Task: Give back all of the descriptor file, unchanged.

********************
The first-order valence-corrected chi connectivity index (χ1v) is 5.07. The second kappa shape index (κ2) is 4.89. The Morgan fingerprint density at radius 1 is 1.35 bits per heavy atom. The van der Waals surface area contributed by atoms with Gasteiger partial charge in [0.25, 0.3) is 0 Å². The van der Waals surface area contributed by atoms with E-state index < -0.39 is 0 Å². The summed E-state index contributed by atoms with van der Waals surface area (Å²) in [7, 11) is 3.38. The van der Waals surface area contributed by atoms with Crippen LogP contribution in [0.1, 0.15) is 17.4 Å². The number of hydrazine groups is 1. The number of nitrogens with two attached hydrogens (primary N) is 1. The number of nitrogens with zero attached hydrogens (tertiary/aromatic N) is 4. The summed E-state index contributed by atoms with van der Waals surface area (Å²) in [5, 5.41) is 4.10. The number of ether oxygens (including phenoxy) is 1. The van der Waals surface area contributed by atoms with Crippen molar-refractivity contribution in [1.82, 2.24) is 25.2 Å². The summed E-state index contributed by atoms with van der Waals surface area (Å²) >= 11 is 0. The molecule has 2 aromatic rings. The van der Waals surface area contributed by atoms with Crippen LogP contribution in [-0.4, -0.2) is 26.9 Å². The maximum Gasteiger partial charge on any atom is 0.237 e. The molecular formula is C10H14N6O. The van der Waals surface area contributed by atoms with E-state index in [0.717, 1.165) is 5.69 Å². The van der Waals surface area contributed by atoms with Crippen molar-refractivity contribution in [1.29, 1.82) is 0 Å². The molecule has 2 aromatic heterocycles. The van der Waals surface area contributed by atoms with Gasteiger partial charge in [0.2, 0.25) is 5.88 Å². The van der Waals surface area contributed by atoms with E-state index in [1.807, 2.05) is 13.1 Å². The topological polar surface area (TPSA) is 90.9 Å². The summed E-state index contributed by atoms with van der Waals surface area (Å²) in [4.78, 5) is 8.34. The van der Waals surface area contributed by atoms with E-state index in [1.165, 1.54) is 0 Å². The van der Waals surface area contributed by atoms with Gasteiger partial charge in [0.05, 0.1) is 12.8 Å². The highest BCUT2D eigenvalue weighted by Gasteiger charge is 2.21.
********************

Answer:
The first-order valence-corrected chi connectivity index (χ1v) is 5.07. The second kappa shape index (κ2) is 4.89. The Morgan fingerprint density at radius 1 is 1.35 bits per heavy atom. The van der Waals surface area contributed by atoms with Gasteiger partial charge in [0.25, 0.3) is 0 Å². The van der Waals surface area contributed by atoms with E-state index < -0.39 is 0 Å². The summed E-state index contributed by atoms with van der Waals surface area (Å²) in [7, 11) is 3.38. The van der Waals surface area contributed by atoms with Crippen LogP contribution in [0.1, 0.15) is 17.4 Å². The number of hydrazine groups is 1. The number of nitrogens with two attached hydrogens (primary N) is 1. The number of nitrogens with zero attached hydrogens (tertiary/aromatic N) is 4. The summed E-state index contributed by atoms with van der Waals surface area (Å²) in [5, 5.41) is 4.10. The number of ether oxygens (including phenoxy) is 1. The van der Waals surface area contributed by atoms with Crippen molar-refractivity contribution in [1.82, 2.24) is 25.2 Å². The summed E-state index contributed by atoms with van der Waals surface area (Å²) >= 11 is 0. The molecule has 2 aromatic rings. The van der Waals surface area contributed by atoms with Crippen LogP contribution in [-0.4, -0.2) is 26.9 Å². The maximum Gasteiger partial charge on any atom is 0.237 e. The molecular formula is C10H14N6O. The van der Waals surface area contributed by atoms with E-state index in [0.717, 1.165) is 5.69 Å². The van der Waals surface area contributed by atoms with Crippen molar-refractivity contribution in [1.29, 1.82) is 0 Å². The molecule has 2 aromatic heterocycles. The van der Waals surface area contributed by atoms with Gasteiger partial charge in [0.2, 0.25) is 5.88 Å². The van der Waals surface area contributed by atoms with E-state index in [1.807, 2.05) is 13.1 Å². The topological polar surface area (TPSA) is 90.9 Å². The summed E-state index contributed by atoms with van der Waals surface area (Å²) in [4.78, 5) is 8.34. The van der Waals surface area contributed by atoms with E-state index in [1.165, 1.54) is 0 Å². The van der Waals surface area contributed by atoms with Gasteiger partial charge in [0.05, 0.1) is 12.8 Å². The highest BCUT2D eigenvalue weighted by Gasteiger charge is 2.21.